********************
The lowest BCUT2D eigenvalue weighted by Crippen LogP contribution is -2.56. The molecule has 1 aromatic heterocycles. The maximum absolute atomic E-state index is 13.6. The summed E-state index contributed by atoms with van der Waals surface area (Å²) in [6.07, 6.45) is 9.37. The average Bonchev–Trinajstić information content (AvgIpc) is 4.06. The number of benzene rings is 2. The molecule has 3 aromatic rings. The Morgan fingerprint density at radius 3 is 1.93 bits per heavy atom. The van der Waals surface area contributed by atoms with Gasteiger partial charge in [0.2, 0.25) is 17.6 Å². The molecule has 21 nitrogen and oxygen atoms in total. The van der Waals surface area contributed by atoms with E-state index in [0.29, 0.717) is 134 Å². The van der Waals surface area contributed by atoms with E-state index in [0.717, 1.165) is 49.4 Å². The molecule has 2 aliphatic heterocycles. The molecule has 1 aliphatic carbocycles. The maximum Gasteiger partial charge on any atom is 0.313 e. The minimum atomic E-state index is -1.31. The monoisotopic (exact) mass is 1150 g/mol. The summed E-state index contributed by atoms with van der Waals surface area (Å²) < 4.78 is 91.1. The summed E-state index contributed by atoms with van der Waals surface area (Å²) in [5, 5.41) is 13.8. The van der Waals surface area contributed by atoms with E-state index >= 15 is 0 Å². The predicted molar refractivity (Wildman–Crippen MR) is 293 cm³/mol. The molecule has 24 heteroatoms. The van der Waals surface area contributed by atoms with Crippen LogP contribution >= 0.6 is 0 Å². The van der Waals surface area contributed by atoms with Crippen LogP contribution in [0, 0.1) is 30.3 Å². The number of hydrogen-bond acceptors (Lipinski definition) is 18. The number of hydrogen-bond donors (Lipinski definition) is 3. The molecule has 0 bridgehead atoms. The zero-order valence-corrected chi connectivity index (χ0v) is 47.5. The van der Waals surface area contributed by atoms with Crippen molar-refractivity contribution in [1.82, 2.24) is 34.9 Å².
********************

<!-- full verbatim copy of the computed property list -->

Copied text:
The lowest BCUT2D eigenvalue weighted by Crippen LogP contribution is -2.56. The molecule has 1 aromatic heterocycles. The maximum absolute atomic E-state index is 13.6. The summed E-state index contributed by atoms with van der Waals surface area (Å²) in [6.07, 6.45) is 9.37. The average Bonchev–Trinajstić information content (AvgIpc) is 4.06. The number of benzene rings is 2. The molecule has 3 aromatic rings. The Morgan fingerprint density at radius 3 is 1.93 bits per heavy atom. The van der Waals surface area contributed by atoms with Gasteiger partial charge in [0.2, 0.25) is 17.6 Å². The molecule has 21 nitrogen and oxygen atoms in total. The van der Waals surface area contributed by atoms with E-state index in [0.29, 0.717) is 134 Å². The van der Waals surface area contributed by atoms with E-state index in [0.717, 1.165) is 49.4 Å². The molecule has 2 aliphatic heterocycles. The molecule has 1 aliphatic carbocycles. The maximum Gasteiger partial charge on any atom is 0.313 e. The minimum atomic E-state index is -1.31. The monoisotopic (exact) mass is 1150 g/mol. The summed E-state index contributed by atoms with van der Waals surface area (Å²) < 4.78 is 91.1. The summed E-state index contributed by atoms with van der Waals surface area (Å²) in [5, 5.41) is 13.8. The van der Waals surface area contributed by atoms with E-state index >= 15 is 0 Å². The predicted molar refractivity (Wildman–Crippen MR) is 293 cm³/mol. The molecule has 24 heteroatoms. The van der Waals surface area contributed by atoms with Crippen LogP contribution >= 0.6 is 0 Å². The van der Waals surface area contributed by atoms with Crippen LogP contribution in [0, 0.1) is 30.3 Å². The number of hydrogen-bond acceptors (Lipinski definition) is 18. The number of hydrogen-bond donors (Lipinski definition) is 3. The molecule has 0 bridgehead atoms. The zero-order valence-corrected chi connectivity index (χ0v) is 47.5. The van der Waals surface area contributed by atoms with Crippen molar-refractivity contribution in [1.82, 2.24) is 34.9 Å².